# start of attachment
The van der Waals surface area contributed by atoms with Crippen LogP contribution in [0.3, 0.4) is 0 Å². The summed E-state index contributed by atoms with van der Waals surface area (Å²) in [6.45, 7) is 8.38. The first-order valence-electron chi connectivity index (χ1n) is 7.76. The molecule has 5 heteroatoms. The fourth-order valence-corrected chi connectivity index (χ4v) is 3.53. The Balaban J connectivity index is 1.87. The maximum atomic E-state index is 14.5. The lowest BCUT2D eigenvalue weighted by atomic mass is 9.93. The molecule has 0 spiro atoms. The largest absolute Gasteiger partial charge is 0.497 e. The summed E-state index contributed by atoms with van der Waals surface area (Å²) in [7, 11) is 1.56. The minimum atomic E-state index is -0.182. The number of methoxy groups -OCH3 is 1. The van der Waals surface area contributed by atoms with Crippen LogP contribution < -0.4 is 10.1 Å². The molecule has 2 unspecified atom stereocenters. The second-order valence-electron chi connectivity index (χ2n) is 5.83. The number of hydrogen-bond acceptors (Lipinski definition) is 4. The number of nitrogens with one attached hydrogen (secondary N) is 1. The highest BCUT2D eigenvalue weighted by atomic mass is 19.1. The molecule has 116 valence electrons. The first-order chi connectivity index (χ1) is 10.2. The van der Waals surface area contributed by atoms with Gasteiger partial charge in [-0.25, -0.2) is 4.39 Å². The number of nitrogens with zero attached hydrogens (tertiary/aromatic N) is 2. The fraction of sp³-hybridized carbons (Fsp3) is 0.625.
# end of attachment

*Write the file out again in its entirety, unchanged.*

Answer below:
The van der Waals surface area contributed by atoms with Crippen LogP contribution in [0.3, 0.4) is 0 Å². The summed E-state index contributed by atoms with van der Waals surface area (Å²) in [6.45, 7) is 8.38. The first-order valence-electron chi connectivity index (χ1n) is 7.76. The molecule has 5 heteroatoms. The fourth-order valence-corrected chi connectivity index (χ4v) is 3.53. The Balaban J connectivity index is 1.87. The maximum atomic E-state index is 14.5. The lowest BCUT2D eigenvalue weighted by atomic mass is 9.93. The molecule has 0 spiro atoms. The largest absolute Gasteiger partial charge is 0.497 e. The summed E-state index contributed by atoms with van der Waals surface area (Å²) in [7, 11) is 1.56. The minimum atomic E-state index is -0.182. The number of methoxy groups -OCH3 is 1. The van der Waals surface area contributed by atoms with Crippen LogP contribution < -0.4 is 10.1 Å². The molecule has 2 unspecified atom stereocenters. The second-order valence-electron chi connectivity index (χ2n) is 5.83. The number of hydrogen-bond acceptors (Lipinski definition) is 4. The number of nitrogens with one attached hydrogen (secondary N) is 1. The highest BCUT2D eigenvalue weighted by atomic mass is 19.1. The molecule has 116 valence electrons. The first-order chi connectivity index (χ1) is 10.2. The van der Waals surface area contributed by atoms with Gasteiger partial charge in [-0.25, -0.2) is 4.39 Å². The number of nitrogens with zero attached hydrogens (tertiary/aromatic N) is 2. The fraction of sp³-hybridized carbons (Fsp3) is 0.625.